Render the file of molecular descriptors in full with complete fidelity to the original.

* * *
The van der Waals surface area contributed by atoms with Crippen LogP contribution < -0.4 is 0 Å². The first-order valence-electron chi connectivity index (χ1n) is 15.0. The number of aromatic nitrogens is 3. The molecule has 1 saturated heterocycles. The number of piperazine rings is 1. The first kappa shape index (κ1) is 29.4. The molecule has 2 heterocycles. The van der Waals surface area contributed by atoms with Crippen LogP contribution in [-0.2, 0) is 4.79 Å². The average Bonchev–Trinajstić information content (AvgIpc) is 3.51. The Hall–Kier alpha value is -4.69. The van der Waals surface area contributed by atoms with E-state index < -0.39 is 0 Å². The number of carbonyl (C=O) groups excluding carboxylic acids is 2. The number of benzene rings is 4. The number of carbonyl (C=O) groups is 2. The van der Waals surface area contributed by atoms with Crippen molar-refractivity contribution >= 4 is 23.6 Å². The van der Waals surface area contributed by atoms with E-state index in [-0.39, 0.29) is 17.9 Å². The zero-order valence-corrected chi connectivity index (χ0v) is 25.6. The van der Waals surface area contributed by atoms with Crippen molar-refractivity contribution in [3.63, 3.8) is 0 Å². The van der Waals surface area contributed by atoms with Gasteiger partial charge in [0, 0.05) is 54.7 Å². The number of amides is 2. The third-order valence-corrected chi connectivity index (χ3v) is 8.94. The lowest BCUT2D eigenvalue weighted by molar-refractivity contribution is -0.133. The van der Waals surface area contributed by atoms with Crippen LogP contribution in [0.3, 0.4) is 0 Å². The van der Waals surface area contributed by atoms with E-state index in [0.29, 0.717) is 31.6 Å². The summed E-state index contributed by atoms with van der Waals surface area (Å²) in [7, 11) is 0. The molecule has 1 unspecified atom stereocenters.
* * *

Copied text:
The van der Waals surface area contributed by atoms with Crippen LogP contribution < -0.4 is 0 Å². The first-order valence-electron chi connectivity index (χ1n) is 15.0. The number of aromatic nitrogens is 3. The molecule has 1 saturated heterocycles. The number of piperazine rings is 1. The first kappa shape index (κ1) is 29.4. The molecule has 2 heterocycles. The van der Waals surface area contributed by atoms with Crippen LogP contribution in [-0.2, 0) is 4.79 Å². The average Bonchev–Trinajstić information content (AvgIpc) is 3.51. The Hall–Kier alpha value is -4.69. The van der Waals surface area contributed by atoms with E-state index < -0.39 is 0 Å². The number of carbonyl (C=O) groups excluding carboxylic acids is 2. The number of benzene rings is 4. The number of carbonyl (C=O) groups is 2. The van der Waals surface area contributed by atoms with Crippen molar-refractivity contribution >= 4 is 23.6 Å². The van der Waals surface area contributed by atoms with E-state index in [-0.39, 0.29) is 17.9 Å². The zero-order valence-corrected chi connectivity index (χ0v) is 25.6. The van der Waals surface area contributed by atoms with Crippen molar-refractivity contribution in [3.63, 3.8) is 0 Å². The van der Waals surface area contributed by atoms with Gasteiger partial charge in [0, 0.05) is 54.7 Å². The number of amides is 2. The third-order valence-corrected chi connectivity index (χ3v) is 8.94. The lowest BCUT2D eigenvalue weighted by molar-refractivity contribution is -0.133. The van der Waals surface area contributed by atoms with Crippen LogP contribution in [0.3, 0.4) is 0 Å². The van der Waals surface area contributed by atoms with E-state index in [0.29, 0.717) is 31.6 Å². The summed E-state index contributed by atoms with van der Waals surface area (Å²) in [7, 11) is 0. The molecule has 1 unspecified atom stereocenters.